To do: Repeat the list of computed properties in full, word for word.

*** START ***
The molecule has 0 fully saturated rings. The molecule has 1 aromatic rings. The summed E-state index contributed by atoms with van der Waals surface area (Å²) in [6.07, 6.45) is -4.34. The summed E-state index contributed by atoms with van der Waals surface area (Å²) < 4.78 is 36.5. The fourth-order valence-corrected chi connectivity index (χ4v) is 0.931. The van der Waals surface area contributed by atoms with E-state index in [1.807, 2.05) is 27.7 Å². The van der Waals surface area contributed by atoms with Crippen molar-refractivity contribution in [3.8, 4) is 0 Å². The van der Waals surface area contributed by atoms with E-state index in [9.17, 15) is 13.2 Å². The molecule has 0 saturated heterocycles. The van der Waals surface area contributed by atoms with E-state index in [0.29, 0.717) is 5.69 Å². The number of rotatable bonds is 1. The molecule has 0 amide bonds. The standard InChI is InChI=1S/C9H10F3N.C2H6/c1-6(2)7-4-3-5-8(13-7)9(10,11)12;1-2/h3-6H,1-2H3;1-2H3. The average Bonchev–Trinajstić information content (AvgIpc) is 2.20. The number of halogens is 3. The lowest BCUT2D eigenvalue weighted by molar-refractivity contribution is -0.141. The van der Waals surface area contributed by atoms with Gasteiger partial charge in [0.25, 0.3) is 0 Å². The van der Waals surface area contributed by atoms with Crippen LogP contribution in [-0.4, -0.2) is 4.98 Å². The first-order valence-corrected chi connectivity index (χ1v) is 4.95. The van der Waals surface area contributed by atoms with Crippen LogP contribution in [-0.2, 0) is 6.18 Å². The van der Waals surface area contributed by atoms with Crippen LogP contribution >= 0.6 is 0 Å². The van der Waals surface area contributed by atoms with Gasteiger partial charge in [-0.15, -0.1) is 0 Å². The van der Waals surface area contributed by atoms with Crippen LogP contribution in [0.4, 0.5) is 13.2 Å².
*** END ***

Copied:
The molecule has 0 fully saturated rings. The molecule has 1 aromatic rings. The summed E-state index contributed by atoms with van der Waals surface area (Å²) in [6.07, 6.45) is -4.34. The summed E-state index contributed by atoms with van der Waals surface area (Å²) < 4.78 is 36.5. The fourth-order valence-corrected chi connectivity index (χ4v) is 0.931. The van der Waals surface area contributed by atoms with E-state index in [1.807, 2.05) is 27.7 Å². The van der Waals surface area contributed by atoms with Crippen molar-refractivity contribution in [3.8, 4) is 0 Å². The van der Waals surface area contributed by atoms with E-state index in [9.17, 15) is 13.2 Å². The molecule has 0 saturated heterocycles. The van der Waals surface area contributed by atoms with E-state index in [0.29, 0.717) is 5.69 Å². The number of rotatable bonds is 1. The molecule has 0 amide bonds. The standard InChI is InChI=1S/C9H10F3N.C2H6/c1-6(2)7-4-3-5-8(13-7)9(10,11)12;1-2/h3-6H,1-2H3;1-2H3. The average Bonchev–Trinajstić information content (AvgIpc) is 2.20. The number of halogens is 3. The lowest BCUT2D eigenvalue weighted by molar-refractivity contribution is -0.141. The van der Waals surface area contributed by atoms with Gasteiger partial charge in [0.25, 0.3) is 0 Å². The van der Waals surface area contributed by atoms with Crippen LogP contribution in [-0.4, -0.2) is 4.98 Å². The first-order valence-corrected chi connectivity index (χ1v) is 4.95. The van der Waals surface area contributed by atoms with Crippen LogP contribution in [-0.2, 0) is 6.18 Å². The van der Waals surface area contributed by atoms with Crippen LogP contribution >= 0.6 is 0 Å². The van der Waals surface area contributed by atoms with Gasteiger partial charge in [-0.15, -0.1) is 0 Å². The van der Waals surface area contributed by atoms with Crippen LogP contribution in [0.4, 0.5) is 13.2 Å².